Six months later: government and education leaders reflect on ‘lessons learned’ from COVID-19
More than six months into the COVID-19 pandemic as families have coped with health issues, job losses, virtual education and food insecurity, institutions such as government agencies, school districts and nonprofit organizations have amassed a number of “lessons learned” as they’ve changed their delivery model to meet the needs of their communities
On Sept. 24, Common Threads hosted “Beyond the Classroom,” a virtual panel discussion with leading experts in policy, education, health and food distribution, from New York City, Chicago, Washington D.C., and Austin, to explore how their organizations pivoted after COVID-19. Panelists also explored ideas for how families and communities should continue navigating the coming months, as schools and communities are re-opening.
Featured panelists included Pam Miller, administrator for the United States Department of Agriculture’s Food & Nutrition Services (USDA); Kevin Brown Ed.D., executive director of the Texas Association of School Administrators (TASA); Kenneth L. Fox M.D., chief health officer for Chicago Public Schools (CPS) and Christopher Tricarico, senior executive director of food & nutrition services for the New York City Department of Education. The panel discussion was sponsored by Blue Cross Blue Shield of Illinois.
The early phase of the pandemic created a surge in Supplemental Nutrition Assistance Program (SNAP) enrollments, with 5.8 million more enrollments in April 2020 compared to March. Research from Northwestern University underscores this, showing that food insecurity doubled (with even higher rates for households with children) despite unemployment figures staying steady early in the pandemic.
Miller referenced a series of adjustments and initiatives to USDA policies, including 4,000 adjustments to program standards and the implementation of 50 waivers to help food service proceed with social distancing. Notably, the USDA increased SNAP funding by $2 billion per month during early months of pandemic, compared with $4.5 billion invested pre-COVID.
“We wanted to get flexibilities out so we could adjust for the situation and get kids fed,” Miller said.
Brown, Fox and Tricarico each expressed how impactful these policy changes were for school districts and the communities they reach.
“We were able to fling those doors open to respond. People were served, no questions asked,” Fox said, highlighting that CPS was able to act with “urgency and compassion.”
Miller also pointed to innovative partnerships that helped the government respond quickly. An example included a collaboration with Baylor Collaborative on Hunger and Poverty, McLane Global and PepsiCo to provide 40 million meals to rural residents through an expansion of the USDA’s Meals for You program.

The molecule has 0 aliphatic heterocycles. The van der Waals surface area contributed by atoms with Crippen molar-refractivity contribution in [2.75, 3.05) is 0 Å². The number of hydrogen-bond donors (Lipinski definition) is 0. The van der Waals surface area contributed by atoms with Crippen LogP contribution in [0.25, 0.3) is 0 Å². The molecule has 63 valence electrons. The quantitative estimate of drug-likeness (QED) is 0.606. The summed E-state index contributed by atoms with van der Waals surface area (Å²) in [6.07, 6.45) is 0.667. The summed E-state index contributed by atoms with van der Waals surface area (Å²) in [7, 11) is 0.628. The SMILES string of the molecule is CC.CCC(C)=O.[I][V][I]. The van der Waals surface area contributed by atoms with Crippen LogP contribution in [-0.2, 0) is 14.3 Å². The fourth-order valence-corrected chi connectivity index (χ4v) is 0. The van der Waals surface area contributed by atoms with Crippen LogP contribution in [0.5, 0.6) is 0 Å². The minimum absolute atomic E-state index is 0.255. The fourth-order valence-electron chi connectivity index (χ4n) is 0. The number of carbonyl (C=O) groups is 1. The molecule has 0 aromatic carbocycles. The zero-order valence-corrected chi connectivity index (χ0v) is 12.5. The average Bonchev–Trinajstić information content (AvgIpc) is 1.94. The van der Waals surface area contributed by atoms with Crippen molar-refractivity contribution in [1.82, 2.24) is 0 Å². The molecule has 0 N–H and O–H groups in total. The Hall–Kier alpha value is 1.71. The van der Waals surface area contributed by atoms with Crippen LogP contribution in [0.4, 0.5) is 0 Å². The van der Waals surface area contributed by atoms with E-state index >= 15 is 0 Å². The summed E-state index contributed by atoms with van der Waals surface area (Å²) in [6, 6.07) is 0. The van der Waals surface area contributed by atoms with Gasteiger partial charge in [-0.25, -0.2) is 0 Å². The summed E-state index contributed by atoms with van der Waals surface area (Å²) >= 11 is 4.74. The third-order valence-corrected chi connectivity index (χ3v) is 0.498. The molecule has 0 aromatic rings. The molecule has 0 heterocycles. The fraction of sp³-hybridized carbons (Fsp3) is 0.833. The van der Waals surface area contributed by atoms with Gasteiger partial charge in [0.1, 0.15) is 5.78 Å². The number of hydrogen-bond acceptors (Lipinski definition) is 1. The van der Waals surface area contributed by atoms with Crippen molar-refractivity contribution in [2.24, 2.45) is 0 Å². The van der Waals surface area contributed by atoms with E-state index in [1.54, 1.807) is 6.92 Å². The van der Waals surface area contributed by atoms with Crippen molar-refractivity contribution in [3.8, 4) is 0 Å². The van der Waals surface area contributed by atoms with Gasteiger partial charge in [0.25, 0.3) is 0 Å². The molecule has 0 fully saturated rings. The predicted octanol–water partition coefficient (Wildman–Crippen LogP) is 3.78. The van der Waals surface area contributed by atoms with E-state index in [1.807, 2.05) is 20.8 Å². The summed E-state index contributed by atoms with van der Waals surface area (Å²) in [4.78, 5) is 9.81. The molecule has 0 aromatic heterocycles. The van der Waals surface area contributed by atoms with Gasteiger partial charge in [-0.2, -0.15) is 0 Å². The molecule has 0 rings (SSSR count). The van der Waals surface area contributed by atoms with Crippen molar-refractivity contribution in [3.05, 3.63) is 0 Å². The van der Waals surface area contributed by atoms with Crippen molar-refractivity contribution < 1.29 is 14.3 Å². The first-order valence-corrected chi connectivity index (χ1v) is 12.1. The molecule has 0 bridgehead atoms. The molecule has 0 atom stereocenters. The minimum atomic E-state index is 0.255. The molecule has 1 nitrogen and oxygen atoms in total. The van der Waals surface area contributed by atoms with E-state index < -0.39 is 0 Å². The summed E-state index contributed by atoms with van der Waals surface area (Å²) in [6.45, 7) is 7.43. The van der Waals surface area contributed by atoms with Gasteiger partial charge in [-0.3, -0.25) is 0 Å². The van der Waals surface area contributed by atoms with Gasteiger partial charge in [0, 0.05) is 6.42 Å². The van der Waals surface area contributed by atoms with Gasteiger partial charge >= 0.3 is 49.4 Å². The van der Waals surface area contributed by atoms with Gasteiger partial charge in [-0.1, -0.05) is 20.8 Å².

Tricarico’s department made a concerted effort to uphold its standards for food quality and nutrition, maintaining initiatives such as Meatless Mondays and including as much fresh produce as possible since they could no longer offer cafeteria salad bars. Additionally, the team continued to meet its clients’ unique dietary needs, including providing Halal and kosher foods and delivering food to the medically fragile and students in temporary housing. These changes were maintained at a time when the food supply chain experienced shortages and delays as a result of the pandemic.
Tricarico praised his team of 10,000 employees who helped to make all of this happen, joining the doctors, nurses, police and firefighters as essential personnel during this emergency.
“It’s been tough but at the same time it’s been very rewarding to provide to NYC as a whole what was needed in a crisis,” Tricarico said.
Panelists also spoke to the profound impact the pandemic has had on the educational environment.
Brown, whose association works with more than 1,000 school districts throughout the state of Texas, explained that the inability to provide traditional in-person learning has created an “educational crisis,” including a “food crisis” and a “social-emotional crisis.”
By mid-September, many rural Texas districts were returning to in-person instruction with as many as 80 to 90 percent of families in these districts back in in-person school. Districts across Texas are reporting drastic drops in enrollment compared to the same period last year, particularly in the early childhood ages. Early estimates reflect 60 to 80 percent lower attendance in pre-kindergarten classes, for instance.
“We’re worried about those children because of food, education, and child abuse and neglect,” Brown said. “Oftentimes, we’re on the front line of identifying children in need.”
The panelists recognized that the pandemic will present long-term challenges on student learning and health, particularly if schools cannot reopen safely and if school funding is cut in the wake of an economic recession.
“It is a crisis that we’re in with our children. The problem is that we’re not going to know that in a real way for a while,” Brown said. “That’s the worst time to be cutting funding for education and wrap-around services for our students.”
The panelists balanced their concerns for the future by expressing the need to stay focused on their communities despite tough circumstances, continuing to adapt.
ABOUT COMMON THREADS
Common Threads is a national nonprofit that provides children and families cooking and nutrition education to encourage healthy habits that contribute to wellness. We equip under-resourced communities with information to make affordable, nutritious and appealing food choices wherever they live, work, learn and play. We know that food is rooted in culture and tradition, so we promote diversity in our lessons and recipes, encouraging our participants to celebrate the world around them. To learn more, visit www.commonthreads.org or on social media by searching for #CookingForLife.